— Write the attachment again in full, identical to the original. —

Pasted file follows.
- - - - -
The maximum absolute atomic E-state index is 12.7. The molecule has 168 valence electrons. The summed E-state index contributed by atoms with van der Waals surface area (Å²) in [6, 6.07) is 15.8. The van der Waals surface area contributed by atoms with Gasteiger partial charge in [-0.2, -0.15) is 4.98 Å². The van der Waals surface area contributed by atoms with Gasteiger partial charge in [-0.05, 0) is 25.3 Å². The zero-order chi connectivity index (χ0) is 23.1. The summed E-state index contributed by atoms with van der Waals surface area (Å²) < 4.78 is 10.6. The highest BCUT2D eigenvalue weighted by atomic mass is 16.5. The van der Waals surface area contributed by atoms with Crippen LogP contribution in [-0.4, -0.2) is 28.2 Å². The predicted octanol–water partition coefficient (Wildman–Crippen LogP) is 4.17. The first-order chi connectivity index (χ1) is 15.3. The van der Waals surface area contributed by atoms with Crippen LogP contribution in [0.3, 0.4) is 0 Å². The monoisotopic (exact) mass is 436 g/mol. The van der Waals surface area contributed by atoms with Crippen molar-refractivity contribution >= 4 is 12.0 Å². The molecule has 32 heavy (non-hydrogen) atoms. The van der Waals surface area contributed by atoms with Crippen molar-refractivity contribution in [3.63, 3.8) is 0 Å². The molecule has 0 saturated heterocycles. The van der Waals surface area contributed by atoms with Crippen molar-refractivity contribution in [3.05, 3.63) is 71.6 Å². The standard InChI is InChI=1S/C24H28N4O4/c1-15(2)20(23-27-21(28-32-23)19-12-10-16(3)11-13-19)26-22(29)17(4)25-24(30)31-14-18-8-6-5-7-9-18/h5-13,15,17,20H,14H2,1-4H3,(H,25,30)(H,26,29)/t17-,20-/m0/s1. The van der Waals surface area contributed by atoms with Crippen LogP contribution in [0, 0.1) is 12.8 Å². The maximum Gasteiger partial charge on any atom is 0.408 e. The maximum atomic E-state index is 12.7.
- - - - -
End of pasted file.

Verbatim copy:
The maximum absolute atomic E-state index is 12.7. The molecule has 168 valence electrons. The summed E-state index contributed by atoms with van der Waals surface area (Å²) in [6, 6.07) is 15.8. The van der Waals surface area contributed by atoms with Gasteiger partial charge in [-0.2, -0.15) is 4.98 Å². The van der Waals surface area contributed by atoms with Gasteiger partial charge in [-0.05, 0) is 25.3 Å². The zero-order chi connectivity index (χ0) is 23.1. The summed E-state index contributed by atoms with van der Waals surface area (Å²) < 4.78 is 10.6. The highest BCUT2D eigenvalue weighted by atomic mass is 16.5. The van der Waals surface area contributed by atoms with Crippen LogP contribution in [-0.4, -0.2) is 28.2 Å². The predicted octanol–water partition coefficient (Wildman–Crippen LogP) is 4.17. The first-order chi connectivity index (χ1) is 15.3. The van der Waals surface area contributed by atoms with Crippen LogP contribution in [0.3, 0.4) is 0 Å². The monoisotopic (exact) mass is 436 g/mol. The van der Waals surface area contributed by atoms with Crippen molar-refractivity contribution >= 4 is 12.0 Å². The molecule has 32 heavy (non-hydrogen) atoms. The van der Waals surface area contributed by atoms with Crippen molar-refractivity contribution in [3.63, 3.8) is 0 Å². The molecule has 0 saturated heterocycles. The van der Waals surface area contributed by atoms with Crippen molar-refractivity contribution in [3.05, 3.63) is 71.6 Å². The standard InChI is InChI=1S/C24H28N4O4/c1-15(2)20(23-27-21(28-32-23)19-12-10-16(3)11-13-19)26-22(29)17(4)25-24(30)31-14-18-8-6-5-7-9-18/h5-13,15,17,20H,14H2,1-4H3,(H,25,30)(H,26,29)/t17-,20-/m0/s1. The van der Waals surface area contributed by atoms with Crippen LogP contribution in [0, 0.1) is 12.8 Å². The maximum Gasteiger partial charge on any atom is 0.408 e. The maximum atomic E-state index is 12.7.